Today is a landmark day in the history of the B.C. trawl industry and marks a precedent-setting change in how the groundfish bottom trawl fishery operates in B.C.'s rich ocean environment. A suite of measures was announced that will reduce the impacts of this fishery on sensitive seafloor habitats. This announcement was the result of a collaborative effort between environmental organizations and the trawling industry, which was then supported by government.
For years environmental groups have been pressuring the Department of Fisheries and Oceans (DFO) to reduce the environmental impacts of bottom trawl fisheries in Canada. In fact, my first task at the David Suzuki Foundation in 2006 was to prepare a report on bottom trawling in Canada. Although DFO has recently developed some policies for addressing habitat damage resulting from bottom trawl fisheries, there have been no actual changes on the water. Until now.
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About three years ago, DSF started engaging in casual conversations with the groundfish bottom trawl industry about how the fishery could be improved. There was distrust on both sides. Industry claimed environmental organizations were wrongly portraying their fishery. We responded that industry needed to defensibly demonstrate they were addressing habitat impacts. This led to additional conversations involving other environmental groups, particularly the Living Oceans Society, and resulted in measures that both industry and the environmental organizations involved feel are a new standard for the management of bottom trawling habitat impacts in Canada.
One of the driving factors behind these changes has been an increased demand for sustainable seafood in the marketplace as a result of programs like SeaChoice. Most of the fish caught by this trawl fishery are sold to North American markets. Within this market, nearly every major retailer has committed to a sustainable seafood procurement policy. In recent years, SeaChoice secured sustainable seafood partnerships with the Overwaitea Food Group, Safeway Canada, Federated Co-op, and Whole Foods Canada, leading them to demand more sustainable seafood products from producers. The SeaChoice program currently ranks several species of fish coming from the bottom trawl fishery as 'red' (avoid), primarily due to the unaddressed habitat impacts, including damage to sensitive cold water corals and sponges. In order for the B.C. groundfish bottom trawl fishery to maintain and expand markets, it needed to reduce the negative effects it was having on sensitive habitats.
There are three primary changes that will take effect on April 2:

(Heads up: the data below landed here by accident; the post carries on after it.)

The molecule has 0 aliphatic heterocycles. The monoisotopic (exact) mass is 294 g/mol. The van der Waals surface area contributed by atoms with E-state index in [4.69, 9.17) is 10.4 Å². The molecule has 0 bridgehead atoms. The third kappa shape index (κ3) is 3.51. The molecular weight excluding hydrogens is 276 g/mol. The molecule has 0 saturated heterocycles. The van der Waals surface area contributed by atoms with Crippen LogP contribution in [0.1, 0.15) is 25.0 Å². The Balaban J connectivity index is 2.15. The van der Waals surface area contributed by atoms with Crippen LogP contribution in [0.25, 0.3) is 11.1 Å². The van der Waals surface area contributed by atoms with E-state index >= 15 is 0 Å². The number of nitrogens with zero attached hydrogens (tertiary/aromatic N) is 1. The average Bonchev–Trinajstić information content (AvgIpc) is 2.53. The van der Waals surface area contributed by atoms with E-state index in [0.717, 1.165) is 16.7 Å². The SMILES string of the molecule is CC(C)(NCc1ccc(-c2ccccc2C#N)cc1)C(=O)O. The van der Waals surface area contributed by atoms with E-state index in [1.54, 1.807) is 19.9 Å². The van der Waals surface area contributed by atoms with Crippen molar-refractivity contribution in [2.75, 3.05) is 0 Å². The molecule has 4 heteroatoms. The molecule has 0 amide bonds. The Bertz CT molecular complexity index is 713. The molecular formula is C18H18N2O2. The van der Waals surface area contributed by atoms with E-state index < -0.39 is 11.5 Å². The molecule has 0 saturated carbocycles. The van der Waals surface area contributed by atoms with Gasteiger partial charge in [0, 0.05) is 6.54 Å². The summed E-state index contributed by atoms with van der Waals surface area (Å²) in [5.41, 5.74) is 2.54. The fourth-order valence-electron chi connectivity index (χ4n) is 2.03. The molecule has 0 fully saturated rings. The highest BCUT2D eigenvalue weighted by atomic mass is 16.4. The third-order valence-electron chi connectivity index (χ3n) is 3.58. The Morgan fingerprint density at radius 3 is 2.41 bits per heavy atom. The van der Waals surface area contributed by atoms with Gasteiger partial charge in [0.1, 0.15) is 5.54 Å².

- defined boundaries for the fishery,
- individual limits on coral and sponge bycatch, and
- a reporting and review protocol if a combined catch of coral and sponge in excess of 20 kg occurs in a single tow.
In addition to these management measures, a review committee has also been formed to ensure that the new measures are working as planned and to address other issues concerning habitat impacts.
In terms of numbers, the overall allowable trawling area is now about 20% smaller or ~ 8200 km2 less than where the fishery has operated historically. In very deep waters (over 800m), the allowable area has been reduced by 65% from the historically trawled area. The use of individual bycatch limits for coral and sponge is the first of its kind anywhere in the world. Since 1996, each vessel has carried an onboard independent observer who records the catch of all species and now will also be responsible for recording the catches of coral and sponge. If a vessel exceeds their allowable individual limit they will need to either purchase additional quota from other vessels or be tied to the dock. The idea is that the individual skipper takes full accountability for their behaviour.
The combined new management measures have been designed to provide assurances to conservation organizations and seafood retailers that the B.C. bottom trawl industry is reducing their impacts on sensitive seafloor habitats. In the coming years we will continue to work with the groundfish trawl fishery to help realize the successful implementation of these measures and evaluate their effectiveness. We will continue to report on progress and undertake renewed sustainability assessments of this fishery once the measures have been implemented and evaluated.
No one stands to benefit more from a healthy marine ecosystem than those who harvest fish. The long term viability of any wild fishery is dependent on a healthy ecosystem, which of course includes habitat. This shared value between harvesters and conservation organizations provides a focus for continued improvement to how we manage fisheries.